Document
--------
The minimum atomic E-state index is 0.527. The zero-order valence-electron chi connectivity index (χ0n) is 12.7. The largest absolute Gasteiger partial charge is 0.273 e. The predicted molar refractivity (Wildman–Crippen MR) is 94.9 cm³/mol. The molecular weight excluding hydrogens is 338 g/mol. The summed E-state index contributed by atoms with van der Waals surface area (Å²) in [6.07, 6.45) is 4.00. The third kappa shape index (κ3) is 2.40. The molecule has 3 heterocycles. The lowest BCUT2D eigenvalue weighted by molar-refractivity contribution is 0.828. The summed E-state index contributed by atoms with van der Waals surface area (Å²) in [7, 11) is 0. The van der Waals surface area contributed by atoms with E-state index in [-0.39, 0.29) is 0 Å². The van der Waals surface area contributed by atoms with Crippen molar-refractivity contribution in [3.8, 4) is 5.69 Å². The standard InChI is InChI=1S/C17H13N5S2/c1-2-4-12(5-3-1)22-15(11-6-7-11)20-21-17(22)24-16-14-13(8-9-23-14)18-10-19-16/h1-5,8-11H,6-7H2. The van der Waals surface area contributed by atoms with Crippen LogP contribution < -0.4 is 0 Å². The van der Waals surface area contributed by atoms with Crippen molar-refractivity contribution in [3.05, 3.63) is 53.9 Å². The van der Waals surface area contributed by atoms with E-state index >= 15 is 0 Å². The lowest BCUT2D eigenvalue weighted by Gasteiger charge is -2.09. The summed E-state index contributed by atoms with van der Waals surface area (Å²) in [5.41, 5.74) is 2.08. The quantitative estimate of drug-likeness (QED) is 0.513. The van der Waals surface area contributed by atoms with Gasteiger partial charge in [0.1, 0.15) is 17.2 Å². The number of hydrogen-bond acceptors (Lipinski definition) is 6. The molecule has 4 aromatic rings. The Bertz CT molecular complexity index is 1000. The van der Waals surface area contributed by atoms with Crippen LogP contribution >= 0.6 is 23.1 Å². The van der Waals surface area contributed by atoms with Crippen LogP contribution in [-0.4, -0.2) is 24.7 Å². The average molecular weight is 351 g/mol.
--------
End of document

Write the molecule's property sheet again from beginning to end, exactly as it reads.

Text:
The minimum atomic E-state index is 0.527. The zero-order valence-electron chi connectivity index (χ0n) is 12.7. The largest absolute Gasteiger partial charge is 0.273 e. The predicted molar refractivity (Wildman–Crippen MR) is 94.9 cm³/mol. The molecular weight excluding hydrogens is 338 g/mol. The summed E-state index contributed by atoms with van der Waals surface area (Å²) in [6.07, 6.45) is 4.00. The third kappa shape index (κ3) is 2.40. The molecule has 3 heterocycles. The lowest BCUT2D eigenvalue weighted by molar-refractivity contribution is 0.828. The summed E-state index contributed by atoms with van der Waals surface area (Å²) in [7, 11) is 0. The van der Waals surface area contributed by atoms with E-state index in [-0.39, 0.29) is 0 Å². The van der Waals surface area contributed by atoms with Crippen molar-refractivity contribution in [3.8, 4) is 5.69 Å². The standard InChI is InChI=1S/C17H13N5S2/c1-2-4-12(5-3-1)22-15(11-6-7-11)20-21-17(22)24-16-14-13(8-9-23-14)18-10-19-16/h1-5,8-11H,6-7H2. The van der Waals surface area contributed by atoms with Crippen LogP contribution < -0.4 is 0 Å². The van der Waals surface area contributed by atoms with Crippen molar-refractivity contribution in [3.05, 3.63) is 53.9 Å². The van der Waals surface area contributed by atoms with E-state index >= 15 is 0 Å². The lowest BCUT2D eigenvalue weighted by Gasteiger charge is -2.09. The summed E-state index contributed by atoms with van der Waals surface area (Å²) in [5.41, 5.74) is 2.08. The quantitative estimate of drug-likeness (QED) is 0.513. The van der Waals surface area contributed by atoms with Gasteiger partial charge in [0.1, 0.15) is 17.2 Å². The number of hydrogen-bond acceptors (Lipinski definition) is 6. The molecule has 4 aromatic rings. The Bertz CT molecular complexity index is 1000. The van der Waals surface area contributed by atoms with Crippen LogP contribution >= 0.6 is 23.1 Å². The van der Waals surface area contributed by atoms with Crippen LogP contribution in [-0.4, -0.2) is 24.7 Å². The average molecular weight is 351 g/mol.